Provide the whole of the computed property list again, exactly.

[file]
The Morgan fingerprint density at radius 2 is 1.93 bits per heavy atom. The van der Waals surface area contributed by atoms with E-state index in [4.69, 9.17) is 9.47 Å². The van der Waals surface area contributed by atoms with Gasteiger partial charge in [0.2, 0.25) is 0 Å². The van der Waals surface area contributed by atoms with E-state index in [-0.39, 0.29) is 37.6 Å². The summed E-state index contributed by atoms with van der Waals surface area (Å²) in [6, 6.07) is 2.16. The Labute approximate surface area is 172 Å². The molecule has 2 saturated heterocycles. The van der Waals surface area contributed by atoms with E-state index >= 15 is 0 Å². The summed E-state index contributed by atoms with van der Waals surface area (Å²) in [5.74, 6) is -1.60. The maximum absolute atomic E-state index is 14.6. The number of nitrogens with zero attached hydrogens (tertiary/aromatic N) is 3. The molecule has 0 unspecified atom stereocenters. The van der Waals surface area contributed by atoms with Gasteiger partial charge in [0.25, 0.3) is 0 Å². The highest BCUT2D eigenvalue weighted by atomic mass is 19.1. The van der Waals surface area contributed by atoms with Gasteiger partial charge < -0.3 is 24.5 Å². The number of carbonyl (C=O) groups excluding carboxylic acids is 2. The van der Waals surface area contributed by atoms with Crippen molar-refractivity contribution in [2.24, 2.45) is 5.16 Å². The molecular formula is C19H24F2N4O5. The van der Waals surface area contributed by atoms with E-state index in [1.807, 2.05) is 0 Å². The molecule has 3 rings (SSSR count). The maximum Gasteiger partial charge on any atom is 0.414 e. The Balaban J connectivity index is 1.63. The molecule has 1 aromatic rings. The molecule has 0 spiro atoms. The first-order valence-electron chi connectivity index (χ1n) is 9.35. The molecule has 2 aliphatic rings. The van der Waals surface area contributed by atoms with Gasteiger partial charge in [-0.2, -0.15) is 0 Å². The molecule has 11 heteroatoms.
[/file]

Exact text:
The Morgan fingerprint density at radius 2 is 1.93 bits per heavy atom. The van der Waals surface area contributed by atoms with E-state index in [4.69, 9.17) is 9.47 Å². The van der Waals surface area contributed by atoms with Gasteiger partial charge in [0.2, 0.25) is 0 Å². The van der Waals surface area contributed by atoms with E-state index in [-0.39, 0.29) is 37.6 Å². The summed E-state index contributed by atoms with van der Waals surface area (Å²) in [6, 6.07) is 2.16. The Labute approximate surface area is 172 Å². The molecule has 2 saturated heterocycles. The van der Waals surface area contributed by atoms with E-state index >= 15 is 0 Å². The summed E-state index contributed by atoms with van der Waals surface area (Å²) in [5.74, 6) is -1.60. The maximum absolute atomic E-state index is 14.6. The number of nitrogens with zero attached hydrogens (tertiary/aromatic N) is 3. The molecule has 0 unspecified atom stereocenters. The van der Waals surface area contributed by atoms with Gasteiger partial charge in [0.25, 0.3) is 0 Å². The highest BCUT2D eigenvalue weighted by atomic mass is 19.1. The van der Waals surface area contributed by atoms with Gasteiger partial charge < -0.3 is 24.5 Å². The number of carbonyl (C=O) groups excluding carboxylic acids is 2. The van der Waals surface area contributed by atoms with Crippen molar-refractivity contribution in [2.24, 2.45) is 5.16 Å². The molecular formula is C19H24F2N4O5. The van der Waals surface area contributed by atoms with E-state index in [1.807, 2.05) is 0 Å². The molecule has 3 rings (SSSR count). The maximum Gasteiger partial charge on any atom is 0.414 e. The Balaban J connectivity index is 1.63. The molecule has 1 aromatic rings. The molecule has 0 spiro atoms. The first-order valence-electron chi connectivity index (χ1n) is 9.35. The molecule has 2 aliphatic rings. The van der Waals surface area contributed by atoms with Gasteiger partial charge in [-0.2, -0.15) is 0 Å². The molecule has 11 heteroatoms.